Limited Visa Options Make Offshoring Attractive for Some Employers

Allen Smith, J.D. By Allen Smith, J.D. September 21, 2023

​Employing workers who live outside the U.S. can be an effective option for staffing hard-to-fill positions when there are no feasible U.S. visa options. While many different kinds of visas exist, not many are up for grabs. In these cases, employers might want to consider offshoring, or hiring remote workers who live in other countries.

"It can be challenging to find a suitable and available visa option to hire foreign national workers," said Yova Borovska, an attorney with Buchanan Ingersoll & Rooney in Tampa, Fla.

The benefits of hiring international talent include not only filling skills gaps but also gaining diverse perspectives and expanding a company's reach and access to new markets, said Bjorn Reynolds, CEO of Safeguard Global in Austin, Texas. Safeguard Global offers HR support in more than 170 countries. "Other countries have capitalized on these benefits and have even pioneered new visa processes to encourage the hiring of foreign talent."

Canada, in particular, has a visa framework that encourages the hiring of top foreign talent much better than U.S. visa programs do, said Mira Mdivani, an attorney with Mdivani Corporate Immigration Law Firm in Overland Park, Kan. Rather than losing international staff, some U.S. employers move their foreign-born staff to Canada when U.S. visas expire.

However, Mdivani said many employers "are weary of establishing a foreign operation just for the purposes of hiring abroad. They don't have the local expertise and are concerned about legal and tax exposure in a foreign country."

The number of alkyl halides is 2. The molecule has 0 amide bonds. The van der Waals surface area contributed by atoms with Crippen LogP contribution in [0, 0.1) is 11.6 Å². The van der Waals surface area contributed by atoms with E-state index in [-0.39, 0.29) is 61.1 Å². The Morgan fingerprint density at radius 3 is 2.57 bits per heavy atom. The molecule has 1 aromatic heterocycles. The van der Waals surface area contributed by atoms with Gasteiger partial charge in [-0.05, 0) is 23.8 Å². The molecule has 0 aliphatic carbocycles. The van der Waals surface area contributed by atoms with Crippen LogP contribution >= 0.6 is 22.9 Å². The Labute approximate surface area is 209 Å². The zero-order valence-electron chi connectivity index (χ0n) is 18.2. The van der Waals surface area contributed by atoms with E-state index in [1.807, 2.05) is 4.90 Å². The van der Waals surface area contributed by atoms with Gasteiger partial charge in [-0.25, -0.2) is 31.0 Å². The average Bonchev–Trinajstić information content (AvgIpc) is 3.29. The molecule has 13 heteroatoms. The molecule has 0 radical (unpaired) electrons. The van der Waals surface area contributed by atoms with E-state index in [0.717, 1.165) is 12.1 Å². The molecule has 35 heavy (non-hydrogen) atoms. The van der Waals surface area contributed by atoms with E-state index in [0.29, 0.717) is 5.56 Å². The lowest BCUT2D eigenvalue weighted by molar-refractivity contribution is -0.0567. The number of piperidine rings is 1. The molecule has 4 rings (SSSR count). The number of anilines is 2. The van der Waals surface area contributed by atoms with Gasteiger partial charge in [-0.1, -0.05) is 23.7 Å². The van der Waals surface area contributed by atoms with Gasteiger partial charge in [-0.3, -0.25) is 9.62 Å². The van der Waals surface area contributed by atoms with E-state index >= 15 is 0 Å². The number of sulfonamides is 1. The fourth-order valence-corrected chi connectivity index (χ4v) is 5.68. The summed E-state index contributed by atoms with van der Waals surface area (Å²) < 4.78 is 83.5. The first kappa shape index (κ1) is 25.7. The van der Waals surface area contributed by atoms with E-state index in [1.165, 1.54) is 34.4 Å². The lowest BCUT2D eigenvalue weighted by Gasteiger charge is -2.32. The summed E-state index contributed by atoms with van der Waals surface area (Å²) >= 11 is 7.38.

U.S. Visa Options

As the H-1B cap in the U.S. becomes increasingly competitive, savvy employers will consider the full menu of options, including hiring talent outside the U.S. in a manner that could pave the way for an intracompany transfer down the road, said Kimberly Grant, a lawyer with Pryor Cashman in New York City.

Some employers hire workers through a branch, affiliate, subsidiary or parent in a foreign country, which can potentially qualify them for an L-1 visa, Borovska noted.

The H-1B visa category is used the most often to recruit foreign talent in science, technology, engineering and mathematics, said Patrick Shen, an attorney with Fragomen in Washington, D.C. Yet, the H-1B category is capped at 65,000 plus an additional 20,000 for graduates with a master's or doctorate degree from a U.S. institution.

"The market's demand exceeds the quota by so much that the U.S. Citizenship and Immigration Services has to hold an annual lottery, and the chance of actually winning an H-1B visa is about 15 percent," Shen said. "As a national policy, the ability to recruit and retain top talent should not be left to a game of chance, much less one with a 15 percent chance of success."

Many foreign graduates from U.S. universities have had to work for their employers in other countries because they couldn't get authorization to work stateside. This visa unavailability hinders U.S. competitiveness, innovation and economic growth, Shen said.

Employers can plan to apply through the H-1B registration once it becomes available in March of each year, Borovska said.